2016 Phillies Report Card: Tommy Joseph
When writing these report cards, players are evaluated a few different factors each comprising their own sort of curve, which are all then weighed to the tastes of the writer reviewing the player’s season. These factors include grading the player’s season relative to the rest of the league, their personal expectations (preseason projections), and the role the team expected the player to fill.
Personally, I tend to weigh the latter two factors fairly heavily, which leaves me at something of a loss when evaluating Tommy Joseph. He was the headline piece of the Hunter Pence trade to San Francisco back at the 2012 Trade Deadline. At the time a catcher, he was placed on the 40-man roster ahead of the 2013 Rule 5 Draft, before a series of concussions forced him to move from catcher. At the less valuable defensive position of first base, much more was required from his bat, lessening his prospect value. In fact, prior to the 2016 season, Joseph was outrighted from the 40-man roster and left exposed in the Rule 5 draft.
If part of the grading criteria is an evaluation of the player relative to his expected role on the team, it seems clear that Joseph had no expected role entering 2016. A blistering first five weeks of the season in triple A – he hit .347/.370/.611 with 13 extra-base hits in exactly 100 plate appearances – pushed him into the conversation. On May 13, he was promoted to the Major League roster as Darin Ruf was optioned to Lehigh Valley.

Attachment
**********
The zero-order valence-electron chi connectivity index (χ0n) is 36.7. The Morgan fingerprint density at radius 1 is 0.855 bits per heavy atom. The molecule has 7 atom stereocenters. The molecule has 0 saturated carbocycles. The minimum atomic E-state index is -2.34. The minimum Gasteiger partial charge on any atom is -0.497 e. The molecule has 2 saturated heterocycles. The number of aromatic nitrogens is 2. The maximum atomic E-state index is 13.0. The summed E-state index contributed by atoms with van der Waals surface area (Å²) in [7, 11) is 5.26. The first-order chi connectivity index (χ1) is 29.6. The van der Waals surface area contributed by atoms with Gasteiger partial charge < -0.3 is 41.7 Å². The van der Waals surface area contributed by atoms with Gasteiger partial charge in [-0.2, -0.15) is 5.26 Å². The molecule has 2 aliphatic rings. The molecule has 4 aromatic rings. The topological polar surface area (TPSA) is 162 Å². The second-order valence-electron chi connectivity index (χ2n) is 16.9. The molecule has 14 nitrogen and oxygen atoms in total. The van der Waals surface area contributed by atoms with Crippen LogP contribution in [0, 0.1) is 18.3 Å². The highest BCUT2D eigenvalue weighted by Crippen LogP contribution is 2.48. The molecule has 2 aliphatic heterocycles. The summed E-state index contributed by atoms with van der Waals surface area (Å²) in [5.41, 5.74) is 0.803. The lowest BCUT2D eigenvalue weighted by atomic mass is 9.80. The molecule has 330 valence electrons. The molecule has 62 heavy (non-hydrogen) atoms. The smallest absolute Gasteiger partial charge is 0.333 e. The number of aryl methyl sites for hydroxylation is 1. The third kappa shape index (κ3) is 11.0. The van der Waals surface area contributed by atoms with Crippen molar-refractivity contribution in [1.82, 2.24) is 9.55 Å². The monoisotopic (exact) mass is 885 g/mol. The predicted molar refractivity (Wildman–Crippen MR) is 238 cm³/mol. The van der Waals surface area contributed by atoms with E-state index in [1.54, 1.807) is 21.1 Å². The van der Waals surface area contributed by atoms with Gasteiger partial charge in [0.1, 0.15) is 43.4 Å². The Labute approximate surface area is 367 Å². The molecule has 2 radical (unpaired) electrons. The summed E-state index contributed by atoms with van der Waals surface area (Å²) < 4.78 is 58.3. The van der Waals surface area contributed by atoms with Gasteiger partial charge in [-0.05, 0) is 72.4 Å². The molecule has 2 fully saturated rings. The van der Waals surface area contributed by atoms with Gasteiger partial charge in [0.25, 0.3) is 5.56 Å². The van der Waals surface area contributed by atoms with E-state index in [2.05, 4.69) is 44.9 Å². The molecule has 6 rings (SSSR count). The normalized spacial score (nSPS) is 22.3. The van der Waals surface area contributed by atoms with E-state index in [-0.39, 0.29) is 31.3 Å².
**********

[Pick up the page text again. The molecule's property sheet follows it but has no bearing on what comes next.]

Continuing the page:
Over the next five months, his role evolved from sharing time with Ryan Howard, to full-time first baseman as he continued to exceed expectations. He ended the season with offensive production 13 percent better than the league average, with 21 home runs over 347 plate appearances. Per Statcast, the average exit velocity on his batted balls was 2.43 mph higher than average, travelling 22 feet further, on average, than the average batted ball.
The profile isn’t perfect – his defense at first was only adequate, and long term, his selectivity and low walk rates are going to be detriments. He ended up with an eminently 2016 stat line – at .257/.308/.505, he has a low average, low walk rate, and a ton of power. Even this is drastically outperforming his expectations, to the extent that there were any. ZiPS projected Joseph to produce far worse marks in every department, culminating in an 82 OPS+ (his actual was 115). That’s a swing of 33 percentage points relative to league average performance. ZiPS also only projected 186 plate appearances for Joseph, and he ended up receiving almost double that figure.
He’s certainly outperformed personal expectations, but how well did he do relative to the league? What value is there in a bat-first first baseman with his holes? Doing a simple extrapolation over a full season, Joseph’s value metrics (rWAR, fWAR, WARP) place his 2016 season between 1-2 wins above replacement over 600 plate appearances. This places him firmly in the second-division regular tier of player.
Without improvement in his pitch selectivity, this may be his ceiling moving forward. However, Tommy Joseph has gone from being written out of the Phillies’ future plans just one year ago, to being the presumed everyday first baseman entering Spring Training. That’s pretty impressive.